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Re: Stuck in a train -- reading HTTP/2 draft.

From: Matthew Kerwin <matthew@kerwin.net.au>
Date: Sun, 22 Jun 2014 21:49:36 +1000
Message-ID: <CACweHNBNUpPWLw+NOE0s17LWL_1OKjWDitTGMxtaUUw6+=UqJg@mail.gmail.com>
To: Mark Nottingham <mnot@mnot.net>
Cc: "K.Morgan@iaea.org" <K.Morgan@iaea.org>, Poul-Henning Kamp <phk@phk.freebsd.dk>, Amos Jeffries <squid3@treenet.co.nz>, "ietf-http-wg@w3.org" <ietf-http-wg@w3.org>
(Apologies for replying to myself)


On 22 June 2014 19:39, Matthew Kerwin <matthew@kerwin.net.au> wrote:

> On 22 June 2014 18:27, Mark Nottingham <mnot@mnot.net> wrote:
>
>>
>> On 22 Jun 2014, at 1:58 am, K.Morgan@iaea.org wrote:
>>
>> > On 19 June 2014 06:49, mnot@mnot.net wrote:
>> >> On 18 Jun 2014, at 8:29 pm, Poul-Henning Kamp <phk@phk.freebsd.dk>
>> wrote:
>> >>>
>> >>> I'm starting to really hate the entire HEADER+CONTINUATION kludge
>> >>> upon kludge upon kludge hackery.
>> >>>
>> >>> My preference would be to impose sanity by simply removing
>> CONTINUATION
>> >>> and telling cookie monsters that if their HPACK compressed HTTP
>> >>> headers do not fit in 16k, they should consider a diet.
>> >>
>> >> One thing that came up in a side conversation in NYC was the
>> possibility of only
>> >> HPACKing the HEADERS frame; subsequent CONTINUATION frames would
>> >> be uncompressed (so they don't affect state, and could be flow
>> controlled).
>> >
>> > How could this work? Aren't headers allowed to cross frame boundaries?
>> You can't switch from compressed to uncompressed in the middle of a header,
>> no?
>>
>> A sender would have to compose their header frames appropriately; e.g.,
>> putting all of the small / repeating headers in the compressed frame, with
>> remaining frames in the subsequent uncompressed frames. In a pathological
>> case, it means that most or all of the headers would be uncompressed.
>>
>> Personally, I’m OK with that; it supports the weird cases, but doesn’t
>> optimise for them. YMMV.
>>
>>
> I like this idea; you can fit a fair whack of "normal" headers in 16K of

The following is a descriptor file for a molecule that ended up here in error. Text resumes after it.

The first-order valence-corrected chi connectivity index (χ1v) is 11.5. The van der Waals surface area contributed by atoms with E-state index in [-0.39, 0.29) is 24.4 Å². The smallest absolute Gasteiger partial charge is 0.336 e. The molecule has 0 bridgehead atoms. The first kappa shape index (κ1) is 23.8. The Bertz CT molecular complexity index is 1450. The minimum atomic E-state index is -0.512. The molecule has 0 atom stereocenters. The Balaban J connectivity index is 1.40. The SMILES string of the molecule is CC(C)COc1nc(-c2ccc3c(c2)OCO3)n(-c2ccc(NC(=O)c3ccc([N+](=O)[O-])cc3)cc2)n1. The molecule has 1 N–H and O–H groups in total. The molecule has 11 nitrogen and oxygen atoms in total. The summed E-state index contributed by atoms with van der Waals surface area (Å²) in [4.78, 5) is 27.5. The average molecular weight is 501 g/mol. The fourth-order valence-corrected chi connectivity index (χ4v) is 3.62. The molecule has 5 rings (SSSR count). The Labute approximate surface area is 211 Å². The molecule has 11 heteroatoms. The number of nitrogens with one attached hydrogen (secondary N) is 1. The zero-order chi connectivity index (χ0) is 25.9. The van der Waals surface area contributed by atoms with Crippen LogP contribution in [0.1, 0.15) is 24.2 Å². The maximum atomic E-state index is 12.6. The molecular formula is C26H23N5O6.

> Huffman-coded (let alone delta compressed) payload, and if you insist on
> sending more than that, then you have to prioritise appropriately. It also
> frees us up from blocking on possibly arbitrarily many CONTINUATION frames,
> and allows us to gauge the size of incoming header data sooner.
>
> Thinking in terms of my
> implementation
> , I
> ​'d likely still want to sit on the entire header block before emitting it
> to the API, but I could imagine that someone more streamey (someone with a
> more advanced API, or a high-throughput intermediary) would probably
> benefit a lot from being able to treat *all* frames as individual
> <s>datagrams</s> packets.
>
>
>
I realise I should probably clarify my thoughts on what to do if a single
header doesn't fit in a 16K frame.  The option I like best comes from one
of PHK's earlier posts, where one of the reserved bits in the frame header
is used as a "jumbo frame" marker such that if it's set the first, say,
four octets of payload space is actually an extra 32 bits of payload length
(64 petabytes is pretty stupid, but whatever). To limit the
stupid-potential there'd be an associate SETTING, I think PHK called it
"SETTINGS_MAX_FRAME_SIZE", advertising how much you're willing to receive
in a single frame. I guess it would encode the number of bits by which
you're willing to extend the length, or something like that (default=zero,
of course).

I realise this is a bit of a change from what we currently have, but as
with many of my suggestions, the minimal effort to support it is quite
simple: ignore the setting, and maybe do a little bit more
reading/arithmetic to decide whether to throw a FRAME_SIZE_ERROR. Some of
that could even be gotten around if we make setting the "jumbo frame" bit
illegal without having ACKed a SETINGS_MAX_FRAME_SIZE.

-- 
  Matthew Kerwin
  http://matthew.kerwin.net.au/
Received on Sunday, 22 June 2014 11:50:04 UTC

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